“There’s a big focus on that,” she said, noting years ago medical students were looking solely for scientific qualifications. She said it’s something that can be improved however.
Others questioned whether choice of school matters.
Mayrand said for undergrad, in particular, all the schools in Canada are accredited by the same body, so one degree has the same weight as another. She indicated some schools might have specialties or co-op and placement programs that others don’t have.
Scott said size is a factor for some students as certain universities have upwards of 300 people in some classes. That was an adjustment coming from Prince Edward County. She felt going to a big city can be valuable, though, as there are sometimes placement options not available elsewhere.
Gott told the students they should consider places where they are supported, too.
Asked about taking the MCAT, the doctors said it can be a difficult process. Dzafovic said she felt intimidated while taking a science degree and waited until after she served in the Navy to go back and do it.
She admitted confidence can be a factor.
“Don’t be intimidated or underestimate yourself. Just investigate it some more, take a chance and maybe do a course. At worst, you spend money and don’t take it. Don’t write yourself out of opportunities,” said Dzafovic.
According to Gott, several students write the test several times to learn and it may take those trials to succeed. She noted a number of students also take courses to prepare — and it can be expensive. The exam costs $350 and courses can run up to $2,000, though some schools like Queen’s are encouraging students to teach courses that will reduce the financial barriers.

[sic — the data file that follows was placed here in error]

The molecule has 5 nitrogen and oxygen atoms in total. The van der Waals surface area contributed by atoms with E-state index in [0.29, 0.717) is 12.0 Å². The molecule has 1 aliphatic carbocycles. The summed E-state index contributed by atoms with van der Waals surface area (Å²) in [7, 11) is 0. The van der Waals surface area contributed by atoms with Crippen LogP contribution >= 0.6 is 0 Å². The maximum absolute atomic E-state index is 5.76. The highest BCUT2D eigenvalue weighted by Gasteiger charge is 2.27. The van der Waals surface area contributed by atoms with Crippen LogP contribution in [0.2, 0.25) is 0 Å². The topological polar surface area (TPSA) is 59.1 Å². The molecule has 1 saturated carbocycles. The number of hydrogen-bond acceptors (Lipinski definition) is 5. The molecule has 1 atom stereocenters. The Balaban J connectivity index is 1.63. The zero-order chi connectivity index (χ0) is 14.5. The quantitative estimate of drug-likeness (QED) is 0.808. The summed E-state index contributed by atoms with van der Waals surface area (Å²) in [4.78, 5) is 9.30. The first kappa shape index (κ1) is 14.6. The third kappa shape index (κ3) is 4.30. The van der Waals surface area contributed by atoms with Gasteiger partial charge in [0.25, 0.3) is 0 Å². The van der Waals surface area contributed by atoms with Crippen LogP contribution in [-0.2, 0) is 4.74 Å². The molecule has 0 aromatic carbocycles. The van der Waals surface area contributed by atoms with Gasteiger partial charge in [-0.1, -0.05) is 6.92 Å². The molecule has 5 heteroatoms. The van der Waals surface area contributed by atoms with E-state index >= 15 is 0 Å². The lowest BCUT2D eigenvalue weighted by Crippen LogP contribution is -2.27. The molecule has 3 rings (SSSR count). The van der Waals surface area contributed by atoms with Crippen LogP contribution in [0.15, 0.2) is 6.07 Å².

Students were advised to research opportunities that interest them early in their post-secondary careers and to show they can volunteer over a long term, doing something they’re passionate about.
Dzafovic said schools are looking for more than a cookie-cutter resume that’s health specific.
Science teacher Tammy Groleau thought the presentation struck the right message.
“This was just incredibly impactful. I’m with Grade 11s and even in Grade 11 students are starting to get incredibly stressed out and anxious about these decisions that are very important life decisions,” she said. “They all feel these decisions are set in stone and that’s not the way it is out in the working world any more.”
Aside from the debt incurred when changing a major, Groleau said she liked having her students learn from successful professionals that there’s nothing wrong with not knowing now what’s in store.
“It’s good for them just to hear there’s different pathways to get to the same place, that you’re going to make mistakes and you can overcome them and still get to your destination. You can get very valuable experience by making those mistakes.”
Groleau also added it was nice to have a panel filled with female physicians, showing students there are opportunities in non-traditional gender roles. Gott actually noted her class now has the most women in the history of Queen’s medicine at 64 per cent of the class.
Overall, Gott agreed the event went well and she was pleased by the students’ participation.